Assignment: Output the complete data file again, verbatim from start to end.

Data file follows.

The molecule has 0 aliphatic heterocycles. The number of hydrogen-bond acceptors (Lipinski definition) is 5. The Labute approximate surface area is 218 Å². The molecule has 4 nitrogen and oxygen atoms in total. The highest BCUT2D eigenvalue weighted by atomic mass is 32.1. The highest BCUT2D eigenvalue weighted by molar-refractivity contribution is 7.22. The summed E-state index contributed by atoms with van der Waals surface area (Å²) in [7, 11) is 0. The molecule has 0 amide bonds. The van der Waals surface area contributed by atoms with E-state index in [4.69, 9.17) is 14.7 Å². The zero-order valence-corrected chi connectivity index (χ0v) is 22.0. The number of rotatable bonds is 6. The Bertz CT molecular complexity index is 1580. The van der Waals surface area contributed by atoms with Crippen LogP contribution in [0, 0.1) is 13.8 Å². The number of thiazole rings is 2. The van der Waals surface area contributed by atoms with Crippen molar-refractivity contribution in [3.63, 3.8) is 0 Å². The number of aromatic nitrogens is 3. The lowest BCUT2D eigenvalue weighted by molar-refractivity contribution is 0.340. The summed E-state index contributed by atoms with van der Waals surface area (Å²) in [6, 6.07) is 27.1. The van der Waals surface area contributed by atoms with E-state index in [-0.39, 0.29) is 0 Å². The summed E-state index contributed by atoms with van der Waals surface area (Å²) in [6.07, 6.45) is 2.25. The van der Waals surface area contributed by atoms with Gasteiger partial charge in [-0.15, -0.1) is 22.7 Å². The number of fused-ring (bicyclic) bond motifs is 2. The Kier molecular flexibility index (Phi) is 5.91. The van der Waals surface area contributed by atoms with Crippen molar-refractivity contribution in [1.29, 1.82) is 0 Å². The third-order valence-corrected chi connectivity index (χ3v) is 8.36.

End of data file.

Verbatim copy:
The molecule has 0 aliphatic heterocycles. The number of hydrogen-bond acceptors (Lipinski definition) is 5. The Labute approximate surface area is 218 Å². The molecule has 4 nitrogen and oxygen atoms in total. The highest BCUT2D eigenvalue weighted by atomic mass is 32.1. The highest BCUT2D eigenvalue weighted by molar-refractivity contribution is 7.22. The summed E-state index contributed by atoms with van der Waals surface area (Å²) in [7, 11) is 0. The molecule has 0 amide bonds. The van der Waals surface area contributed by atoms with E-state index in [4.69, 9.17) is 14.7 Å². The zero-order valence-corrected chi connectivity index (χ0v) is 22.0. The number of rotatable bonds is 6. The Bertz CT molecular complexity index is 1580. The van der Waals surface area contributed by atoms with Crippen LogP contribution in [0, 0.1) is 13.8 Å². The number of thiazole rings is 2. The van der Waals surface area contributed by atoms with Crippen molar-refractivity contribution in [3.63, 3.8) is 0 Å². The number of aromatic nitrogens is 3. The lowest BCUT2D eigenvalue weighted by molar-refractivity contribution is 0.340. The summed E-state index contributed by atoms with van der Waals surface area (Å²) in [6, 6.07) is 27.1. The van der Waals surface area contributed by atoms with E-state index in [-0.39, 0.29) is 0 Å². The summed E-state index contributed by atoms with van der Waals surface area (Å²) in [6.07, 6.45) is 2.25. The van der Waals surface area contributed by atoms with Gasteiger partial charge in [-0.15, -0.1) is 22.7 Å². The number of fused-ring (bicyclic) bond motifs is 2. The Kier molecular flexibility index (Phi) is 5.91. The van der Waals surface area contributed by atoms with Crippen molar-refractivity contribution in [1.29, 1.82) is 0 Å². The third-order valence-corrected chi connectivity index (χ3v) is 8.36.